This great work requires that we situate the question of environmental sustainability within larger issues of ethics/justice, politics, economy, agriculture, design, and science and that these become the focus of education.

Hijacking globalization to serve neoliberalism

Thomas Friedman, best selling author of The World is Flat: A Brief History of the Twenty-first Century (2005), is a leading proponent of neoliberalism whose views are adopted by corporate and governmental leaders around the globe. While Friedman never uses the term neoliberalism, preferring instead free-market capitalism, the policies he advances are the same: competition, markets, deregulation, privatization, and the reduction of the welfare state. Manfred Steger, in Globalism: Market Ideology Meets Terrorism (2005), portrays Friedman as providing the “official narrative of globalization” (p. 54).

Friedman argues that globalization requires neoliberal policies and that neoliberal policies support the process of globalization. They are essentially two sides of the same coin and we can no more reject free-market capitalism than we can reject globalization. We have, according to Friedman (1999), no choice but to adopt neoliberal policies.

The driving force behind globalization is free market capitalism—the more you let market forces rule and the more you open your economy to free trade and competition, the more efficient your economy will be. Globalization means the spread of free-market capitalism to virtually every country in the world. Therefore globalization also has its own set of economic rules—rules that revolve around opening, deregulating and privatizing your economy, in order to make it more competitive and attractive to foreign investment. (p. 9)

Neoliberals, like Friedman, have promoted their policies sufficiently to dominate the public discourse so that people are increasingly unlikely to challenge their assertions. Neoliberalism has become ingrained as the rationale for social and economic policies and, as such, is rarely challenged, but accepted as necessary and inevitable.

A whole set of propositions is being imposed as self-evident: it is taken for granted that maximum growth, and therefore productivity and competitiveness, are the ultimate and sole goal of human actions; or that economic forces cannot be resisted. (Bourdieu, 1998, p. 30)

Neoliberalism and education

Neoliberalism, writes Leitner, Sheppard, Sziarto & Maringanti (2007), replaces the common good and state concern for public welfare with the entrepreneurial individual aiming to succeed within competitive markets. Neoliberal policies favor

supply-side innovation and competitiveness; decentralization, devolution, and attrition of political governance, deregulation and privatization of industry, land and public services [including schools]; and replacing welfare with ‘workfarist’ social policies…. A neoliberal subjectivity has emerged that normalizes the logic of individualism and entrepreneurialism, equating individual freedom with self-interested choices, making individuals responsible for their own well-being, and redefining citizens as consumers and clients. (p. 1-2)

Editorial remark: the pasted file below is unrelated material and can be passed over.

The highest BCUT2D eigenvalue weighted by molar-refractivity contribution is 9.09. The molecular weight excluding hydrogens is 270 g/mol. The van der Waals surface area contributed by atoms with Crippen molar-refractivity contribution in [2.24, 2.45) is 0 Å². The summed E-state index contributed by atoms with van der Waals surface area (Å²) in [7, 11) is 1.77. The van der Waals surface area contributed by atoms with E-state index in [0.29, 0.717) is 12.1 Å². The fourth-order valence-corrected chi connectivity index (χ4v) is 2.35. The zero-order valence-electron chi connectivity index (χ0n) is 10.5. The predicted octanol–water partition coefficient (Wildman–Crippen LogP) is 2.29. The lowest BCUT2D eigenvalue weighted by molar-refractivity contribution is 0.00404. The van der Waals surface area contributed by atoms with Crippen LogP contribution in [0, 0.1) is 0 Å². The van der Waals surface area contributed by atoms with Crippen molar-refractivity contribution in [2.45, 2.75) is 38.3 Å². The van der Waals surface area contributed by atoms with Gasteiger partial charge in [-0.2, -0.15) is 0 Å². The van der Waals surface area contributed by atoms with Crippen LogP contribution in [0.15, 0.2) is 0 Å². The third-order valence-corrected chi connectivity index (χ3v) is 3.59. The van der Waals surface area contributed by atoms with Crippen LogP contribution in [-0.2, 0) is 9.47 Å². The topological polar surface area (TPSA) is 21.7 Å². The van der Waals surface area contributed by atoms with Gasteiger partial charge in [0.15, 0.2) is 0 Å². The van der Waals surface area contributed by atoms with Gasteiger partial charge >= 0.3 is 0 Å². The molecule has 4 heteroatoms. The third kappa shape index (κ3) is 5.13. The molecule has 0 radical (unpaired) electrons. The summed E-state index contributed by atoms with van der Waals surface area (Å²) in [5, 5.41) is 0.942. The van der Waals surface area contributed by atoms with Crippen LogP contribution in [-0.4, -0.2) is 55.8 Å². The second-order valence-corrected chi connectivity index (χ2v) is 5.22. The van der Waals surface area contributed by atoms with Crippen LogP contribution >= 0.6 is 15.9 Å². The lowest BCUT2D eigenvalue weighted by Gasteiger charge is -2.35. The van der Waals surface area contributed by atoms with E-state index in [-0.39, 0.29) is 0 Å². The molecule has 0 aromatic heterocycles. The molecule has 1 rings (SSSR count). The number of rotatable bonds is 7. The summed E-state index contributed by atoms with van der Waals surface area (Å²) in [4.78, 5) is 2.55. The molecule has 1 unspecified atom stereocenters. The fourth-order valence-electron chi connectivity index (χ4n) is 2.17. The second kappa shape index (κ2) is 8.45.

Because neoliberalism is described as inevitable, neoliberal education reforms are also assumed to be “natural” and inevitable. President Bush’s statements supporting the No Child Left Behind Act (NCLB) exemplify how neoliberals connect globalization with neoliberal education reforms.

NCLB is an important way to make sure America remains competitive in the 21st century. We’re living in a global world. See, the education system must compete with education systems in China and India. If we fail to give our students the skills necessary to compete in the world in the 21st century, the jobs will go elsewhere. (U.S. Department of Education, 2006, p. 2)

In the U.S., elementary and secondary reforms have focused on developing markets in education and, where possible, privatizing education. In order to hold schools accountable for producing productive workers, neoliberal proponents have pushed for high-stakes standardized exams in which teachers and students are punished for failing to achieve test-score thresholds. Such reforms, as I have described elsewhere (Hursh,  2007, 2008) have resulted in an increased drop out rate for students of color and students living in poverty, and a slowing in the reduction of the achievement gap between students of color and White students (Orfield, 2006).

Similarly, over the last few decades, neoliberal rationalities have been infused into post-secondary education. I recently have, with my colleague Andrew Wall, begun to examine the consequences of neoliberalism for post-secondary education. In our paper (Hursh & Wall, 2008) presented at the 2008 meeting of the World University Forum, we argued that neoliberal policies were increasingly colonizing higher education and, therefore, such processes needed to be analyzed and resisted.